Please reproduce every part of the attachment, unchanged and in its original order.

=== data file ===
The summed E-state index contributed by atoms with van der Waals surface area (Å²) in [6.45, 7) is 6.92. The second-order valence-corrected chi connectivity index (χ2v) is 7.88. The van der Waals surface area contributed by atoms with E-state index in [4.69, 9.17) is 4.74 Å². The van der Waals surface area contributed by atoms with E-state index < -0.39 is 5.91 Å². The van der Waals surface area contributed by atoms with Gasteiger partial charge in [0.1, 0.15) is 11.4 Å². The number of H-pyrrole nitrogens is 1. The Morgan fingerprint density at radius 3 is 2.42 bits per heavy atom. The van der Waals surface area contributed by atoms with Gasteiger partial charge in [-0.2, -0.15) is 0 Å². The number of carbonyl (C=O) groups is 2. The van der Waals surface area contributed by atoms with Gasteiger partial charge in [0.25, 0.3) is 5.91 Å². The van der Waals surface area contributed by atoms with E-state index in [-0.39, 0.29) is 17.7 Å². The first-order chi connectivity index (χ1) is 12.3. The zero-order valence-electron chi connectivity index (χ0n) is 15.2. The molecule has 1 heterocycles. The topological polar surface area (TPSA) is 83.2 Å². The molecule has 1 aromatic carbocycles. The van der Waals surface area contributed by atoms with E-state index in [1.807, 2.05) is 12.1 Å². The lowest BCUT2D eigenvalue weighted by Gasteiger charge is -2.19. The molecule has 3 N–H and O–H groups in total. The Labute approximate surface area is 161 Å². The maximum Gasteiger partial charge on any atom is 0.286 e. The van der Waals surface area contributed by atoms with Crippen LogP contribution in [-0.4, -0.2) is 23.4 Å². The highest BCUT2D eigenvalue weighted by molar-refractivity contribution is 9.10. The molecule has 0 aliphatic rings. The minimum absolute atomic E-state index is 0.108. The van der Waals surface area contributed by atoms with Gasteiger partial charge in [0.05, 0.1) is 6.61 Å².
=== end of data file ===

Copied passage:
The summed E-state index contributed by atoms with van der Waals surface area (Å²) in [6.45, 7) is 6.92. The second-order valence-corrected chi connectivity index (χ2v) is 7.88. The van der Waals surface area contributed by atoms with E-state index in [4.69, 9.17) is 4.74 Å². The van der Waals surface area contributed by atoms with E-state index < -0.39 is 5.91 Å². The van der Waals surface area contributed by atoms with Gasteiger partial charge in [0.1, 0.15) is 11.4 Å². The number of H-pyrrole nitrogens is 1. The Morgan fingerprint density at radius 3 is 2.42 bits per heavy atom. The van der Waals surface area contributed by atoms with Gasteiger partial charge in [-0.2, -0.15) is 0 Å². The number of carbonyl (C=O) groups is 2. The van der Waals surface area contributed by atoms with Gasteiger partial charge in [0.25, 0.3) is 5.91 Å². The van der Waals surface area contributed by atoms with E-state index in [-0.39, 0.29) is 17.7 Å². The first-order chi connectivity index (χ1) is 12.3. The zero-order valence-electron chi connectivity index (χ0n) is 15.2. The molecule has 1 heterocycles. The topological polar surface area (TPSA) is 83.2 Å². The molecule has 1 aromatic carbocycles. The van der Waals surface area contributed by atoms with E-state index in [1.807, 2.05) is 12.1 Å². The lowest BCUT2D eigenvalue weighted by Gasteiger charge is -2.19. The molecule has 3 N–H and O–H groups in total. The Labute approximate surface area is 161 Å². The maximum Gasteiger partial charge on any atom is 0.286 e. The van der Waals surface area contributed by atoms with Crippen LogP contribution in [-0.4, -0.2) is 23.4 Å². The highest BCUT2D eigenvalue weighted by molar-refractivity contribution is 9.10. The molecule has 0 aliphatic rings. The minimum absolute atomic E-state index is 0.108. The van der Waals surface area contributed by atoms with Gasteiger partial charge in [0.05, 0.1) is 6.61 Å².